Language Selection

English French German Italian Portuguese Spanish

Slack

ArchLinux vs Slackware

Filed under
Linux
Slack

slackblogs.blogspot: This posting is not meant to start another flame war between these two great Linux distribution. It's just meant to be my personal opinion after trying ArchLinux for several days and compare it with the distribution i have been using for the last six years.

Ten reasons for giving Slackware Linux a go

Filed under
Slack

zdnet.co.uk: Many Linux users give Slackware a wide berth because of the problems of using and administering it. But its benefits outweigh the difficulties, says Jack Wallen.

Slackware Turns 18

Filed under
Slack

slackblogs.blogspot: Slackware 1.0 was released by Patrick Volkerding exactly 18 years ago in 16 July 1993 in an official release when he was still a student. No one will ever thought that it's now being the oldest maintained Linux distribution up to now

Introducing Linvo GNU/Linux

Filed under
Linux
Slack

ostatic.com: A new distribution flew onto my radar today and thought it might be interesting to take a quick look. Linvo is Bulgarian hailed distribution based on Slackware featuring the GNOME 2.32 desktop. Yesterday, developers released Linvo 2010.12.6.

KDE Future on Slackware

Filed under
KDE
Slack

slackblogs.blogspot: There has been a hot discussion on KDE's packager mailing list about KDE's new policy of splitting up the big packages into several small packages as you can see as in KDE's FTP site. What's the impact?

9 Slackware Based Live Distributions

Filed under
Slack
  • 9 Slackware Based Live Distributions
  • Slackware: Remember your roots

Robby Workman Answers a Few Questions on Slackware-13.37 Release

Filed under
Interviews
Slack

slackworld.berlios.de: Dear fellow Slackers! We are happy to publish another interview with Robby Workman, a Slackware developer and one of the leading mainainers of the SlackBuilds.org project, he has kindly given us on the occasion of the Slackware-13.37 release. Enjoy!

A Slackware Review Ten Years In The Making

Filed under
Slack

linux.com: It was about a decade ago when I first gave Slackware a go. Back then most every Linux was far more of a challenge than were other operating systems, but Slackware offered challenges even other Linux variations didn't.

Slackware: What's Next?

Filed under
Slack

slackblogs.blogspot: Slackware 13.37 has been proven to be a stable and secure release. But that won't stop Slackware development. So here's what i had in my mind about what should be in the next Slackware release.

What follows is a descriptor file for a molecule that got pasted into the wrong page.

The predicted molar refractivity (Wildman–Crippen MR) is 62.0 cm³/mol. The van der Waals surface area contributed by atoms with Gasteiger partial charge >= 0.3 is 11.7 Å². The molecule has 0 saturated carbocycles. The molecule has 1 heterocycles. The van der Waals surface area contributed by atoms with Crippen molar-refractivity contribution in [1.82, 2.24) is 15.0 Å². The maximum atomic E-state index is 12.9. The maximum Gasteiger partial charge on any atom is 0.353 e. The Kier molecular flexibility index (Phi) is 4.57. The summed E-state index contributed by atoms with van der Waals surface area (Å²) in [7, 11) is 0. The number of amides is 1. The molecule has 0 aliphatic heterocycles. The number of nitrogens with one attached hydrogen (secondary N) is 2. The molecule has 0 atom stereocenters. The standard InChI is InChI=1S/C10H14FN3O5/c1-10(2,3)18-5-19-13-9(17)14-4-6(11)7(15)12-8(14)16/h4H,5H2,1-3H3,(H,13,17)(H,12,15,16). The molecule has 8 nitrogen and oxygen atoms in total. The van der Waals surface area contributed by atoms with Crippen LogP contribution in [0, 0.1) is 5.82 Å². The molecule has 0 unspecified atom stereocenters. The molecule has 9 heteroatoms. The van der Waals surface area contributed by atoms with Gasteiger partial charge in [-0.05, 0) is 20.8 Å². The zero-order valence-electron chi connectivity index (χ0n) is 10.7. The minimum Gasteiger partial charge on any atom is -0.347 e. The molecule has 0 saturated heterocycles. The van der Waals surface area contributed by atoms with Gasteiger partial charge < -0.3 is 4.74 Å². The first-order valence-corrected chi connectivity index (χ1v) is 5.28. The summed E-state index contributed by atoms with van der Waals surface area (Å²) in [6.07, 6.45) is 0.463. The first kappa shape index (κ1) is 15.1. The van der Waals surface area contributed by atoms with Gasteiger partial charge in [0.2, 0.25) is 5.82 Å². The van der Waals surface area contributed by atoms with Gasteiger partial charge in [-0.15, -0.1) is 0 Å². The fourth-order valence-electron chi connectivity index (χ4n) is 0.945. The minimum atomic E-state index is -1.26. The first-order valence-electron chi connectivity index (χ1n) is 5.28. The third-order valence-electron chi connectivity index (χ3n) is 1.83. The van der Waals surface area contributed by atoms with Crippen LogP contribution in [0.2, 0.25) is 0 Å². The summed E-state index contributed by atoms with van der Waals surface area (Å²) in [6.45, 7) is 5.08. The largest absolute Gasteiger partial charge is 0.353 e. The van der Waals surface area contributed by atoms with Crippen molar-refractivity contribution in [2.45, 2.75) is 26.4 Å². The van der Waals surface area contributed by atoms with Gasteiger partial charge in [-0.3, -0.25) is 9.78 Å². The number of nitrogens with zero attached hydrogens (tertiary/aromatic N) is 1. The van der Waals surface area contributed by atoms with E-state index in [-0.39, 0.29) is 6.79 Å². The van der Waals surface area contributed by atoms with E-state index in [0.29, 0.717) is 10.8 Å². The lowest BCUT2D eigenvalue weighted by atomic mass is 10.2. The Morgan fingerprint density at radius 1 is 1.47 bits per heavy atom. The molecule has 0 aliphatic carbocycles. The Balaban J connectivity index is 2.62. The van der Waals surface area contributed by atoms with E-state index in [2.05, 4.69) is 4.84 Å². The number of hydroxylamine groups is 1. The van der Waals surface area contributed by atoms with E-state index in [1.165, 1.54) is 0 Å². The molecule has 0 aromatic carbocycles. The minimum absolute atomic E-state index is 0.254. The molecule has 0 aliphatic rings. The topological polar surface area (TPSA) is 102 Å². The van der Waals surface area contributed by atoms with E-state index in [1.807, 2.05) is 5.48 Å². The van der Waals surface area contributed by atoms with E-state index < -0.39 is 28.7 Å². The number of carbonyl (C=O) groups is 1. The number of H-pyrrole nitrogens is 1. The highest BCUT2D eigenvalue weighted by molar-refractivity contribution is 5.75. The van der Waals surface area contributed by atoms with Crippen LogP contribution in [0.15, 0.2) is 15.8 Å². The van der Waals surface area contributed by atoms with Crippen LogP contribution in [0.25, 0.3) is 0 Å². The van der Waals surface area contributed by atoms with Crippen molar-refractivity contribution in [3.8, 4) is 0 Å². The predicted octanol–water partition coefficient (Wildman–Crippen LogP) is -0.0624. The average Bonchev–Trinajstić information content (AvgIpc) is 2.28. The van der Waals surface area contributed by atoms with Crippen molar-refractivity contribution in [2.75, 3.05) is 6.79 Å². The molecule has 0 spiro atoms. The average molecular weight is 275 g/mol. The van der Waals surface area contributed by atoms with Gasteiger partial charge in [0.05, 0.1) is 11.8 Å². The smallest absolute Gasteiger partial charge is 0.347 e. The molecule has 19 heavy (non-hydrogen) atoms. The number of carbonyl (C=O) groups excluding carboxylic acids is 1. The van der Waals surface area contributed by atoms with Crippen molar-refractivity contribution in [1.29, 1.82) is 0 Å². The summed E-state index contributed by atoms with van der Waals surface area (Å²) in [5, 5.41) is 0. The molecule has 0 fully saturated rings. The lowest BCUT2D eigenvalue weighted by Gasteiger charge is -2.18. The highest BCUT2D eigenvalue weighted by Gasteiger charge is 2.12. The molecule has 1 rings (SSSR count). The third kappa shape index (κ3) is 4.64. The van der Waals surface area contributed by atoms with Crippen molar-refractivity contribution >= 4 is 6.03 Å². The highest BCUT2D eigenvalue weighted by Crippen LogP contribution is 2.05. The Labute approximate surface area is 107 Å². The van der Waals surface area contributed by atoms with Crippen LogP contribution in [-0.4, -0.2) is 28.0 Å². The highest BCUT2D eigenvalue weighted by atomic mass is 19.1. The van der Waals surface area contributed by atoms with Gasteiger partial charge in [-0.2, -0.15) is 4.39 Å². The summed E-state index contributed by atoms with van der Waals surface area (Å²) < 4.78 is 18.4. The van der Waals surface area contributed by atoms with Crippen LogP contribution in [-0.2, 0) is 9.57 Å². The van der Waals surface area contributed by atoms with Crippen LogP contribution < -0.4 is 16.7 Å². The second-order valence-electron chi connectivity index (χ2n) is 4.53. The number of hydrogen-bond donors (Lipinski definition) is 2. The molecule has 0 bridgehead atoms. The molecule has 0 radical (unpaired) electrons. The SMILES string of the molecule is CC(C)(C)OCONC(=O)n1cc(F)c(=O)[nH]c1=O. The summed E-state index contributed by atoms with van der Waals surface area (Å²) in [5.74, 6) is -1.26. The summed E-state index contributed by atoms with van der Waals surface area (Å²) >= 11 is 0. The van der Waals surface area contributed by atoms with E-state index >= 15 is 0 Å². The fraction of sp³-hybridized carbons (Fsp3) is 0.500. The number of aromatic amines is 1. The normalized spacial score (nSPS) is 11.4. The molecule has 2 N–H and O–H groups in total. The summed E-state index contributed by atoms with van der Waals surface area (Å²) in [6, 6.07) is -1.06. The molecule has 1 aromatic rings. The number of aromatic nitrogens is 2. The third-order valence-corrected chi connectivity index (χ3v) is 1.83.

Slackware 13.37 is leet, not Natty and that's how I like it.

Filed under
Slack

blog.internetnews.com: I have to admit that it has been more years than I care to remember since I last installed Slackware on my desktop.

Syndicate content

More in Tux Machines

Google Fixed GHOST Exploit in Chrome OS in 2014 and Didn't Tell Anyone

Details about a GLIBC vulnerability were published a couple of days ago by a company called Qualys, and the distributions using it have already received patches. Now, it seems that Google knew about this problem, patched it in ChromeOS a year ago, and forgot to say anything to anyone. Read more

ESA implements open source based private cloud infrastructure

The European Space Agency (ESA) has implemented a private cloud infrastructure to offer IT services to its user communities. The datacentre in Frascati, Italy, is already operational, while a second datacentre in Darmstadt, Germany, has just been completed. Read more

Today in Techrights

A small note on window decorations

If you have updated to the recently released GNOME development version, you may have noticed that some window decorations look slightly different. Of course it is quite normal for the theme to evolve with the rest of GNOME, but in this case the visual changes are actually the result of some bigger changes under the hood which deserve some more explanation. It is well-known that GTK+ gained support for client-side decorations a while ago – after all, most GNOME applications were quick in adopting custom titlebars, which have become one of the most distinguished patterns of GNOME 3 applications. However it is less well-known that client-side decorations may also be used for windows with no custom decorations, namely when using GDK’s wayland backend. Read more